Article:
Thursday, 30 April 2015

Dropping The Plates



How many "hats" do you wear in life? How many plates do you spin?

For the majority of us, it's a lot.

Parent
Spouse
Child
Employee
Employer
Cook
Housekeeper
Money Manager
Chauffeur
Nursemaid................

Karateka?

For me, the last one always seems to me the plate that has to be allowed to fall. To keep my sanity I sometimes can't keep all those plates a-spinning.

When something has got to give, it's easy to let the karate training plate fall, for a number of reasons:

- It takes up big chunks of time out of the house at fixed times
- It needs lots of logistically planning to fit it around other people's schedules
- As its something I do for only me it feels selfish to prioritise it
- It requires motivation (harder to come by than hen's teeth I think)
- It requires energy (the first thing to go when the plate spinning gets overwhelming)
- It involves social communication with other people (something I struggle with greatly. I do not find it easy to work and play with others!)
- If I do have "free time" it's easier to fill it with more sedate things. Reading, crafting, watching TV for example

Of course there is a flip side to this. The positive things that I get out of it when I do keep that karate plate spinning:

- the fact that I eat better when I'm exercising
- that despite the lack of energy I have when I'm overwhelmed getting back into training ultimately gives me more energy
- that when I get there I realise I do miss seeing my fellow karateka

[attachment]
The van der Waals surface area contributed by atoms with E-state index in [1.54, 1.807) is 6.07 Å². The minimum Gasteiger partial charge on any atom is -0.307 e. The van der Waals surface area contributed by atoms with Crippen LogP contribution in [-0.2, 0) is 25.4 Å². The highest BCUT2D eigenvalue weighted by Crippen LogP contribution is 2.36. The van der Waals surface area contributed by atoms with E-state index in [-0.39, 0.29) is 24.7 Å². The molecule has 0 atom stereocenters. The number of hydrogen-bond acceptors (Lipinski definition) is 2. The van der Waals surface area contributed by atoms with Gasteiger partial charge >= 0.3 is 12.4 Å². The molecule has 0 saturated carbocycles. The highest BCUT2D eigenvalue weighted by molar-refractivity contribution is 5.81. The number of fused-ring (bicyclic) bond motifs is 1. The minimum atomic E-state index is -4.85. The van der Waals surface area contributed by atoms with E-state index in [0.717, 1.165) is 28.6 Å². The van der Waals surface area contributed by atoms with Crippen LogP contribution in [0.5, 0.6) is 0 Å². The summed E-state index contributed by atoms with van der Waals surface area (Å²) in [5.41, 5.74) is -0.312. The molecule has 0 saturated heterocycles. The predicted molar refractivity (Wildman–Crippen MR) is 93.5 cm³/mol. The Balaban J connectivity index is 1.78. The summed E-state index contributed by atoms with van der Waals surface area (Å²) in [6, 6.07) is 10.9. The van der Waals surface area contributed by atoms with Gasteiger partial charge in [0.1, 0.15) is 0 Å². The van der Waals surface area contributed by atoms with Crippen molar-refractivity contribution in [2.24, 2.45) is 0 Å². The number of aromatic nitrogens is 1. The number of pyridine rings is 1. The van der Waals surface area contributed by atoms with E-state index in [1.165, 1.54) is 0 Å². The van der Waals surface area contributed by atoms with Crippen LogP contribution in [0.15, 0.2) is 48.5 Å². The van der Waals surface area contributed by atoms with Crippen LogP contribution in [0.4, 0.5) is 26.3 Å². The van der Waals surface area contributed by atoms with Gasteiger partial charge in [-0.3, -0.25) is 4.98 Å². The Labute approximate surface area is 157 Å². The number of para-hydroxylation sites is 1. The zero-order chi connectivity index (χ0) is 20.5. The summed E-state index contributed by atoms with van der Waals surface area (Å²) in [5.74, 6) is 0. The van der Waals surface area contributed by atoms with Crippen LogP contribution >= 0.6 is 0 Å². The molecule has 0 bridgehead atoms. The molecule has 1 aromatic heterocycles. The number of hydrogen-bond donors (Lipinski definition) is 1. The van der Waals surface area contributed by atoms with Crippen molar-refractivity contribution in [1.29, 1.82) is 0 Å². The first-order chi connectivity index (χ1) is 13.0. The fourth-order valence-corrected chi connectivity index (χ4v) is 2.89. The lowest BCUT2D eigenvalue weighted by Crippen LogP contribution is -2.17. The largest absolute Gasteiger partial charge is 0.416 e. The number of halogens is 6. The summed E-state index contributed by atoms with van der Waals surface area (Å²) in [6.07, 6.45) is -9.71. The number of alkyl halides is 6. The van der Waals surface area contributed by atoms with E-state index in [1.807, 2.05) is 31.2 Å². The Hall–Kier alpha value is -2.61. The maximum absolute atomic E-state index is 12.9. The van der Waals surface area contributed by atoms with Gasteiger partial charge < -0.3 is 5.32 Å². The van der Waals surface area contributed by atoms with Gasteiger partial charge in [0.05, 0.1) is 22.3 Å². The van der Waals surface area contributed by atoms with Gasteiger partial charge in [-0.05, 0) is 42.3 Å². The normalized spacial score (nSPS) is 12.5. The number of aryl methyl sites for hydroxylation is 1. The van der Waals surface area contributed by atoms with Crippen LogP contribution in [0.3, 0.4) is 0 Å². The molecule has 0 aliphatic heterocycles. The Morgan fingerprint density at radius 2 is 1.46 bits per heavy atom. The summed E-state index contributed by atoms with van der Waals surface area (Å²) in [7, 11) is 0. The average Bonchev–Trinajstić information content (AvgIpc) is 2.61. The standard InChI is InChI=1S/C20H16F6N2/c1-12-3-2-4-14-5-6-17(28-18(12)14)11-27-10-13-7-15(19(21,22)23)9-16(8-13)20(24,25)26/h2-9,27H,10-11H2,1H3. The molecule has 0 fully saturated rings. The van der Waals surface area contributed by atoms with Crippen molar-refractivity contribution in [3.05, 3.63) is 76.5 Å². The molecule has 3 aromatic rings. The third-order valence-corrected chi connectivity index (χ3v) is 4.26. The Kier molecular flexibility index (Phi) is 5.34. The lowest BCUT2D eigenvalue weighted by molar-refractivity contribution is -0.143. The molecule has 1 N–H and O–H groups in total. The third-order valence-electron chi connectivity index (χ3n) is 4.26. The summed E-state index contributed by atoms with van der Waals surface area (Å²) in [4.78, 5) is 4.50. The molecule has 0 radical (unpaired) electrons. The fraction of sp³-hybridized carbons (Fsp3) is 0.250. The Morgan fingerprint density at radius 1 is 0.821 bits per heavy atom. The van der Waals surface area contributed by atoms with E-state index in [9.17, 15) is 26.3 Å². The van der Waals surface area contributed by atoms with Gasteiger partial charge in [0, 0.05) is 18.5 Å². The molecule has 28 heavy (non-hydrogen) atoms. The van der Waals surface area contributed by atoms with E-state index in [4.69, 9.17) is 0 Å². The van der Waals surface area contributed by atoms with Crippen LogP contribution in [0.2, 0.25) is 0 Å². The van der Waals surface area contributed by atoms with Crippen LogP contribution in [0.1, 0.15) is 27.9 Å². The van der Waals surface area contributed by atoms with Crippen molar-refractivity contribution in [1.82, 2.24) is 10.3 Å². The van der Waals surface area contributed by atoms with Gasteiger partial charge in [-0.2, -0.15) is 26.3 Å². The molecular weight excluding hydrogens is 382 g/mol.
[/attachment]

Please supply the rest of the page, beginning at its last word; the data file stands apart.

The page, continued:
- that it provides me with moments of peace away from the hubbub of everything else
- that as far as "me time" goes it is usually time well spent
- that it improves my physical fitness (I work at the top of the building, 6 flights of stairs is a long way when your fitness level is in the toilet!)


The worry is, at least one of the plates have to give. I cannot spin them all. I guess I need to take a close look at which other one can be made still if I'm going to set the karate plate back on its journey again.

TTFN



1 comment:

  1. I agree with the "selfish pursuits priority" - in theory, anyway. I, too, feel guilty when I do things just for me. Well, I use to. Now I realize that if I do not do the things just for me, I am pretty worthless to everyone else.

    Was just thinking about this yesterday: my work schedule kind of keeps me from getting to class on anything resembling a regular basis, but I calculated the money I spend on gym membership (I try to get there at least three days a week) and drum lessons (once a week). That's money that could be used for other things, but I must do them in order for me to sanely function. I appreciate the feeling both give me, so I go - even when I don't feel like lifting weights or getting on anyone's elliptical or the time commitment jacks up my life. And I feel so much better when I do.

    Make time for it. You deserve to do that for yourself.

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